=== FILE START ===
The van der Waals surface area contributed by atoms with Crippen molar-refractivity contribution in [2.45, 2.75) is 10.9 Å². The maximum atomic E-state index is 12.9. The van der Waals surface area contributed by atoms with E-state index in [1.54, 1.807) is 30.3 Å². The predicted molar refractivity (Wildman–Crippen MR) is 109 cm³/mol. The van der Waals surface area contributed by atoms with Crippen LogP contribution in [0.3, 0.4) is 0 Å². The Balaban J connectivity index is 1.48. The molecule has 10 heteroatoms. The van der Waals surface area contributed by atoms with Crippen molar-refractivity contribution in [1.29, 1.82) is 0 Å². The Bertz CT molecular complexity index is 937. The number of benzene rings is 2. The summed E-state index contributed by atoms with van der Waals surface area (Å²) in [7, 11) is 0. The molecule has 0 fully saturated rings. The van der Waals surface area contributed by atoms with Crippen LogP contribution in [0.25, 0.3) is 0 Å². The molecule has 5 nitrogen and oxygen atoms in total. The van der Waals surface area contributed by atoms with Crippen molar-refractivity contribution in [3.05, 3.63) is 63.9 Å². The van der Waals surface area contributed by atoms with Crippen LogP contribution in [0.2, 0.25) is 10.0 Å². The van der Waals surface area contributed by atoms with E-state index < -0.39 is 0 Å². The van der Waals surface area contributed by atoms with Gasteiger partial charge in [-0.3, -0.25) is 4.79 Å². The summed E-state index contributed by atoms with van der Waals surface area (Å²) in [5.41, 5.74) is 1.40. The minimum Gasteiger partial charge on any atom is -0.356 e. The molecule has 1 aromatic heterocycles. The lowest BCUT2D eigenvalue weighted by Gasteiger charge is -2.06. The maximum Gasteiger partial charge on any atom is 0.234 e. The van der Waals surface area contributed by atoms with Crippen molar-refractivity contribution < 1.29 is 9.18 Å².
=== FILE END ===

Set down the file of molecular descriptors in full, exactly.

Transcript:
The van der Waals surface area contributed by atoms with Crippen molar-refractivity contribution in [2.45, 2.75) is 10.9 Å². The maximum atomic E-state index is 12.9. The van der Waals surface area contributed by atoms with E-state index in [1.54, 1.807) is 30.3 Å². The predicted molar refractivity (Wildman–Crippen MR) is 109 cm³/mol. The van der Waals surface area contributed by atoms with Crippen LogP contribution in [0.3, 0.4) is 0 Å². The Balaban J connectivity index is 1.48. The molecule has 10 heteroatoms. The van der Waals surface area contributed by atoms with Crippen molar-refractivity contribution in [1.29, 1.82) is 0 Å². The Bertz CT molecular complexity index is 937. The number of benzene rings is 2. The summed E-state index contributed by atoms with van der Waals surface area (Å²) in [7, 11) is 0. The molecule has 0 fully saturated rings. The van der Waals surface area contributed by atoms with Crippen LogP contribution in [0.25, 0.3) is 0 Å². The molecule has 5 nitrogen and oxygen atoms in total. The van der Waals surface area contributed by atoms with Crippen molar-refractivity contribution in [3.05, 3.63) is 63.9 Å². The van der Waals surface area contributed by atoms with Crippen LogP contribution in [0.2, 0.25) is 10.0 Å². The van der Waals surface area contributed by atoms with E-state index < -0.39 is 0 Å². The van der Waals surface area contributed by atoms with Gasteiger partial charge in [-0.3, -0.25) is 4.79 Å². The summed E-state index contributed by atoms with van der Waals surface area (Å²) in [5.41, 5.74) is 1.40. The minimum Gasteiger partial charge on any atom is -0.356 e. The molecule has 1 aromatic heterocycles. The lowest BCUT2D eigenvalue weighted by Gasteiger charge is -2.06. The maximum Gasteiger partial charge on any atom is 0.234 e. The van der Waals surface area contributed by atoms with Crippen molar-refractivity contribution < 1.29 is 9.18 Å².